My fellow inebriates,
First we got sick.
Then they closed the borders.
Then they shut down the bars.
Now they’ve closed the schools…indefinitely.
In adjusting to this new normal, I almost forgot it’s St. Patrick’s Day. Thankfully, I have some liquor to cry my bear tears into.
Writer’s Tears Copper Pot Still ($63 at my local booze store) is a blend of single malt and single pot still Irish whiskies that’s aged in American bourbon barrels, resulting in a mild, smooth flavour. It’s golden in the glass and slightly leggy.
On the nose Writer’s Tears is subtle but well layered with apples, vanilla and hints of citrus. It has an undeniable freshness to it that’s at odds with the image of a miserable writer confined to an attic. Perhaps the tearful writer in question is a young bear whose paws are too effing useless to punch the keys without his parents’ help.
On the palate Writer’s Tears is rewarding—you get all those lovely orchard notes along with sweet honey and a more muted array of delicately layered spice and floral contributions. The mouthfeel is smooth and coating without being cloying.
If you’re stuck in your attic or basement or even your kitchen, desperately trying to write a novel or come up with a witty tweet, you should break out the Writer’s Tears. And if you don’t have any, you should run to the liquor store and purchase some, because—OMG, my fellow inebriates—what if they shut that down?
My fellow inebriates,
Every so often, Mum and I go to our local booze shop (I ride in her purse) and pick out bottle of wine. I salivate as she pays with her debit card. Usually, that wine becomes an accompaniment to Netflix after the kids finally consent to go to bed. Then… ahhhh!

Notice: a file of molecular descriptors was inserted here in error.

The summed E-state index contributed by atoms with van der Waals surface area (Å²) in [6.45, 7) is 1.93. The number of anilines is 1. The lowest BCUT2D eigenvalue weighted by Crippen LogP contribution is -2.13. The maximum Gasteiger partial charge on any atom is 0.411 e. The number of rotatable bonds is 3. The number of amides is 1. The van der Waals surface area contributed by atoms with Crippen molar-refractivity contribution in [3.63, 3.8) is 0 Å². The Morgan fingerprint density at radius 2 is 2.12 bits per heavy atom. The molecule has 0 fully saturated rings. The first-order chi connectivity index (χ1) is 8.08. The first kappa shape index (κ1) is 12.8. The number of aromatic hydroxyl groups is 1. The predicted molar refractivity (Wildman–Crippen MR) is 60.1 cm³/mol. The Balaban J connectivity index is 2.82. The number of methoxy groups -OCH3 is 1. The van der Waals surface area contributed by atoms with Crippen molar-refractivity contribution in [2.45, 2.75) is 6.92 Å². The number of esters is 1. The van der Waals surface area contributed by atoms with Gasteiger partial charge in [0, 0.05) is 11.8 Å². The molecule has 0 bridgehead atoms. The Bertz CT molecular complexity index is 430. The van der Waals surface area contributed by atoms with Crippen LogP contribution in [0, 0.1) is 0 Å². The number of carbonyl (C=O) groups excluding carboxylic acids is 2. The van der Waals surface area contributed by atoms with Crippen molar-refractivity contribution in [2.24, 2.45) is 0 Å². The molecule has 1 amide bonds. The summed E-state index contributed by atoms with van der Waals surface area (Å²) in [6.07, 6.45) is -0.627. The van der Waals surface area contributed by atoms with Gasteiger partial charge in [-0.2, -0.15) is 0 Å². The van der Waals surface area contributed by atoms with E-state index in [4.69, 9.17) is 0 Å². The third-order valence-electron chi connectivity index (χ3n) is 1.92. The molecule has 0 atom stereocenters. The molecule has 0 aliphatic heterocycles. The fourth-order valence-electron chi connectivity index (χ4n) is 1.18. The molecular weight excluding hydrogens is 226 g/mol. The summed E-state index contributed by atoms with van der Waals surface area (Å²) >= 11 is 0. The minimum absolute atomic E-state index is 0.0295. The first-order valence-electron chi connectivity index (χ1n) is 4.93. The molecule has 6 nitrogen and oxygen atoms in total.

Today, however, my mother bought—in addition to a bottle of ROBERT MONDAVI PRIVATE SELECTION CHARDONNAY (2016)—a turquoise gift bag. Immediately I knew this wine was not for us; it was for Miss V’s long-suffering grade 5 teacher.
You’d think my mother would have bought two of these bottles so we could also drink to V’s graduation from elementary school—but no luck. You see, my dad hates Chardonnay, so my mother and I would have to drink a whole bottle by ourselves, and that never ends well. So she demurred.
Fortunately I can still share tasting notes because my Nana—who is way cooler than my mother—has brought this wine to our house before. ROBERT MONDAVI PRIVATE SELECTION CHARDONNAY is smooth with ripe fruit aromas and moderate acidity. As you sip, you’ll detect pineapple, green apple, mango, and vanilla. It also has a touch of that butteriness that Chardonnay freaks love.
If I were a teacher I’d drink a bottle of this every night. So (presumably) now Miss V’s teacher has an extra.
You really can’t pay teachers enough, as Breaking Bad taught all of us so long ago.
This week I have a find from our local booze shop’s “Consultant’s Choice” display. (Actually there are TWO such displays. I’m praising the <$20 collection—I’ve never had any from the pricey Consultant’s Choice shelf.) For just $13.99, this fruit-forward, full-bodied Italian wine will make your fur stand on end.
But before I start mouthing off about wine again, a backgrounder on Puglia. I had no idea it existed, my fellow inebriates, until it appeared on the CC shelf. Puglia wine comes from Italy, where almost anything can grow. According to the Internet, if it contains notes of plum, raspberry and anise, the grapes were probably harvested off the back of the heel of the Italian boot. The bottle we tried, LUCCARELLI NEGROAMARO (2016) is a stunning example of Puglia, and one that we intend to buy repeatedly.
This wine has that quality that makes you go “ahhhh.” It makes you want to lick the bottom of the glass (which I’m not allowed to do even though I’m very absorbent).